Project V8 RX-7: Part 3 – Inside the GM LS3 Cylinder Head
By Mike Kojima
In the last edition of Project V8 RX-7 we looked into the bottom end of our EROD LS3 engine to find that the modern Chevy V8 is a far cry from the old small block Chevy of years past. Lately on some forums that cater to import performance, there has been a huge backlash against the LS swap, particularly into Nissan S chassis and RX-7’s. All sorts of bleating noise from uninformed sheep decry putting “NASCAR” engines and the like into the S chassis. Purists claim that putting in a domestic engine somehow is making their favorite cars all the same and causes them to lose their soul and other things not defined by logic. Such is the garbage cluttering the net these days. Like many FFF facts on the interwebz, their are many fundamental inaccuracies to these statements.
|This is a NASCAR SB2 engine. It is very closely related to a small block Chevy. Many of the parts will interchange except it has a few major differences. The distributor is in front instead of in back for less spark scatter at high RPM. The heads are actually pretty sweet and have canted splayed valves with ah high quench and turbulence combustion chamber. The camshaft is much higher in the block for crank clearance with big lobes and for shorter less flexy and lighter pushrods and everything is beefed up and more suitable for racing. It has an iron short skirt block. It is not even close in design to an LS motor.
One, the LS engine is not a NASCAR engine or anything close. NASCAR engines have evolved from the venerable small block Chevy and do not share any parts or engineering with the LS other than bore center dimensions. Although they are not really small block Chevys anymore with different block castings–with relocated camshafts and way different main web dimensions, cylinder and deck thicknesses–they are at least recognizable close relatives. The LS is very different from these engines, if you were to simply look at the bottom end you might think it was a European or Japanese design.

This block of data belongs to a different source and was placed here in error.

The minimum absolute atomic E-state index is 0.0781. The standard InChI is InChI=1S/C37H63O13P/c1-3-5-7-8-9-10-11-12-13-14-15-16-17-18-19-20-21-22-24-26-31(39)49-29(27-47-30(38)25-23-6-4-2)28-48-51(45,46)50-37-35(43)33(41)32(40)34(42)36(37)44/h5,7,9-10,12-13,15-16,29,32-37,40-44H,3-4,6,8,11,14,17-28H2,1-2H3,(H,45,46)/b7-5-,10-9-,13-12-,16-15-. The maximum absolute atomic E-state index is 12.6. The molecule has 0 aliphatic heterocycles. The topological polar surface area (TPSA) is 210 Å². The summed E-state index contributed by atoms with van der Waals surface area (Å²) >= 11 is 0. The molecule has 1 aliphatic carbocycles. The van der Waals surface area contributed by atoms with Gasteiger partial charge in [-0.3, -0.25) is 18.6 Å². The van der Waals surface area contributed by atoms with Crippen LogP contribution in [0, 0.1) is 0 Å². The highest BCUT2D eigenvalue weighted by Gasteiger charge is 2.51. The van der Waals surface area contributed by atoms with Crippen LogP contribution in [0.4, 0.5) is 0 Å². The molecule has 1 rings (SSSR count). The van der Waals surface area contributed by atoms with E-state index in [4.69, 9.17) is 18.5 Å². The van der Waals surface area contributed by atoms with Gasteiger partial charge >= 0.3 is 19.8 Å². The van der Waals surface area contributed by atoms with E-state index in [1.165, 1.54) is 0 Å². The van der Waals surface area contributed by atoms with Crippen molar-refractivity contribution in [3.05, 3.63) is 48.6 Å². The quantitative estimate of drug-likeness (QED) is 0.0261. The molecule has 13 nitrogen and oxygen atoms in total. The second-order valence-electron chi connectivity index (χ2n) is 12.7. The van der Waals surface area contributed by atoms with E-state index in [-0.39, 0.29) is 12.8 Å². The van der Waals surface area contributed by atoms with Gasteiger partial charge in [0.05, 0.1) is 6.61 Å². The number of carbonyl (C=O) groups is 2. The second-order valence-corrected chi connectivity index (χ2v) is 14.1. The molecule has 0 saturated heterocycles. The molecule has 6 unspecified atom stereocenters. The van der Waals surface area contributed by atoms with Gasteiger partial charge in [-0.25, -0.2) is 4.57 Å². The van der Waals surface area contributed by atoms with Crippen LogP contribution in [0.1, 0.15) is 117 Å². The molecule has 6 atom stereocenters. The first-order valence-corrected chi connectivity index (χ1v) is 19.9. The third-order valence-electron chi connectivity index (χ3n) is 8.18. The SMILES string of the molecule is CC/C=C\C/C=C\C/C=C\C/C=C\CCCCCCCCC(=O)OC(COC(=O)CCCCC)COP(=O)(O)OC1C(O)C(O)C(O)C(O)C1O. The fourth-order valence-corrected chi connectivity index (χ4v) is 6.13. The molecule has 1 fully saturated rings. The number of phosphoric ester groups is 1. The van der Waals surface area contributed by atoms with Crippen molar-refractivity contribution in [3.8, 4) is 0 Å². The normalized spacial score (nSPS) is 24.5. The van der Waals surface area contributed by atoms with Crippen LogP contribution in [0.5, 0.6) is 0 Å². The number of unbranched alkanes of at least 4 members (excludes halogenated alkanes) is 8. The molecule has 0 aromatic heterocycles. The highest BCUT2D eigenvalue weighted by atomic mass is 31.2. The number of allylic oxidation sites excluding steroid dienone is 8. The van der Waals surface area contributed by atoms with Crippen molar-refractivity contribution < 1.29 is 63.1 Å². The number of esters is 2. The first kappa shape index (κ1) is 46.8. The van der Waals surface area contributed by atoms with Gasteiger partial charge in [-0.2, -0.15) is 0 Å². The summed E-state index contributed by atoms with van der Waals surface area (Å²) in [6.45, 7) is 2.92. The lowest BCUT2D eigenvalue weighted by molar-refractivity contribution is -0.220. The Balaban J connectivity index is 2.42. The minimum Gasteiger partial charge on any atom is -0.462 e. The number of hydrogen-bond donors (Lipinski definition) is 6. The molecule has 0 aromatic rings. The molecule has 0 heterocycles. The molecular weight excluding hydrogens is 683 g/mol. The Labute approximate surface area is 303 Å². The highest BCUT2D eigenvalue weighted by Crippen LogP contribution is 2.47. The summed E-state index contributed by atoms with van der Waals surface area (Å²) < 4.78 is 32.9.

|This is not a NASCAR motor. The only things the same between an LS and a small block Chevy are the bore spacing and the fact that they are both V8's and have push rods. Examining the cutaway diagrams closely should show that there are no similarities in architecture between the two engines at all.
Two, LS motors are are not all the same, they are many variants of the LS engine and there are more LS tuning options than any import engine. In fact, tuning an LS is probably more intellectually stimulating that figuring out many power solutions to popular imports. It's typical youth trying to make a statement in non conformity by conforming to a youth norm!
|Lighter than a Nissan KA24, almost as light as a 13B-REW or SR20DET with way more power than any of them makes the LS a good swap choice. GM Performance's EROD swap kit can make it all smog legal as well!